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Medicare hearing aid bill reintroduced: What it means for you

Medicare hearing aid bill reintroduced: What it means for you The status of the new Medicare bill and what it could mean for America's seniors and their hearing aid coverage. 2015 891 Medicare hearing aid bill reintroduced: What it means for you

Important legislation was reintroduced in the House of Representatives that could be life-changing for some seniors in the United States.

For the second time, The Help Extend Auditory Relief Act was brought in front of Congress, and if it passes, seniors will see significant changes to their hearing coverage under Medicare. 

HEAR, if passed, could help 
seniors afford hearing aids.

U.S. Rep. Matt Cartwright has reintroduced legislation that would extend Medicare coverage to hearing aids. The Help Extend Auditory Relief Act, first introduced in 2013, would also provide coverage for a “comprehensive audiology assessment” to determine whether a hearing aid is necessary and appropriate for an individual.

According to the National Institute on Deafness and Other Communication Disorders (NIDCD), nearly 25 percent of those aged 65 to 74 and 50 percent of those 75 and older have disabling hearing loss. Medicare, the national social insurance program administered by the federal government for seniors and younger people with disabilities or certain illnesses, does not mandate coverage for hearing care or hearing aids. Hearing aids can cost anywhere from $1000 to $4000 a piece, an expense which is difficult to bear for many seniors. The result is that many of those in need of hearing aids go without.

This isn’t the bill’s first time in front of Congress, however. On September 19, 2013, Cartwright and 12 other congressmen first introduced the legislation, called HEAR for short, that would extend Medicare coverage to hearing aids. At the time, the bill, which amends title XVIII (Medicare) of the Social Security Act, was co-sponsored by 25 other members of congress. On September 19, 2013 it was referred to the House Committee on Energy and Commerce for markup. On September 20, it was sent to the Subcommittee on Health for review and study. Unfortunately that is as far as it got; like most bills, it failed to get traction in the House of Representatives and was considered “dead” when the 113th Congress ended its term in December 2014.

Given the relatively short two year term of Congress verses the extremely complex legislative process, it is not uncommon for legislation such as HEAR to wither before being signed into law. As a matter of fact, the majority of bills are not signed into law during their introductory term, and are then reintroduced during the following Congressional term with a new bill number.

On June 12, 2015 the HEAR Act, now known as HR 2748, was re-introduced in the House of Representatives with 12 co-sponsors. At this time it has only gotten as far in the legislative process as being referred to a committee.

The importance of the bill to America’s senior population cannot be underestimated. According to the NIDCD, fewer than 30 percent of those over the age of 70 who are in need of hearing aids actually get them. The high cost of hearing aids, which are widely uninsured, is a significant factor; hearing aids are simply not affordable for the general population.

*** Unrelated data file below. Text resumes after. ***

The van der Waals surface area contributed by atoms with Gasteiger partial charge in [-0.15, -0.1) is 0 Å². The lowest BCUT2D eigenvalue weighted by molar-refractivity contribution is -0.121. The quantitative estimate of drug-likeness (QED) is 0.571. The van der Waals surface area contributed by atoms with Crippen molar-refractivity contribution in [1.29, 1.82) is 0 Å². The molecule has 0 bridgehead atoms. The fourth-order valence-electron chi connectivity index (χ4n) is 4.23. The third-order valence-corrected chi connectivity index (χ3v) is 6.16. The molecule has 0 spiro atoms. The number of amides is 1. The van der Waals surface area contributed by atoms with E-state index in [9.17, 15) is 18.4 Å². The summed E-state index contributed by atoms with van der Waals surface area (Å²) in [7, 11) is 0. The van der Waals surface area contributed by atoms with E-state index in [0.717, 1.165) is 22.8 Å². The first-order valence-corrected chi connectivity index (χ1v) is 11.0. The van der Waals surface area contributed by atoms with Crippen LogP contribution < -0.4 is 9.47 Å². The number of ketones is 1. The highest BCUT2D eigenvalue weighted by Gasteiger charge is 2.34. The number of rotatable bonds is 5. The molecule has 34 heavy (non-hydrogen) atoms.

One change that could help see the HEAR legislation enacted as law is making hearing loss part of the conversation. Historically, hearing loss is an issue that is not as widely discussed as other health issues; most people aren’t aware that hearing loss is a serious health issue. In fact, it is the most common medical condition in the United States after heart disease and diabetes. According to a survey done by the National Council on Aging, those with untreated hearing loss are more likely to experience depression, anxiety and paranoia and are less likely to participate in organized social activities compared to those who wear hearing aids. Withdrawal and isolation are common, and those with untreated hearing loss report experiencing a lower quality of life.

Perhaps helping to bring even greater awareness to the issue is the fact the latest reincarnation of HEAR has friends in high places; the bill has been endorsed by The National Committee to Preserve Social Security and Medicare (NCPSSM), the Hearing Loss Association of America (HLAA), the National Active and Retired Federal Employees Association, the National Association of the Deaf, National Grange of the Order of Patrons of Husbandry and the National Committee to Preserve Social Security and Medicare.

“Today, many Medicare beneficiaries suffer isolation and severe health problems because they cannot afford to buy hearing aids which cost thousands of dollars. For that reason, the National Committee’s current Legislative Agenda includes support for Medicare coverage for hearing examinations and hearing aids,” said Max Richtman, President and chief executive operator of NCPSSM.

So what is next for HEAR? It will be referred to a House Subcommittee for further study and review. And if the 114th Congress ends without it being acted into law, most likely it will be reintroduced in the 115th Congress. As a matter of fact, it is not uncommon for a bill to be reintroduced in four or five subsequent Congresses before any action is taken. Though the wheels of legislation are often slow, the bill’s sponsors will continue to fight for this important issue for America’s seniors.

“This is the beginning of a national conversation about how to make hearing aids more affordable and we must continue to strengthen Medicare as seniors struggle for access to affordable healthcare,” said Rep. Cartwright.

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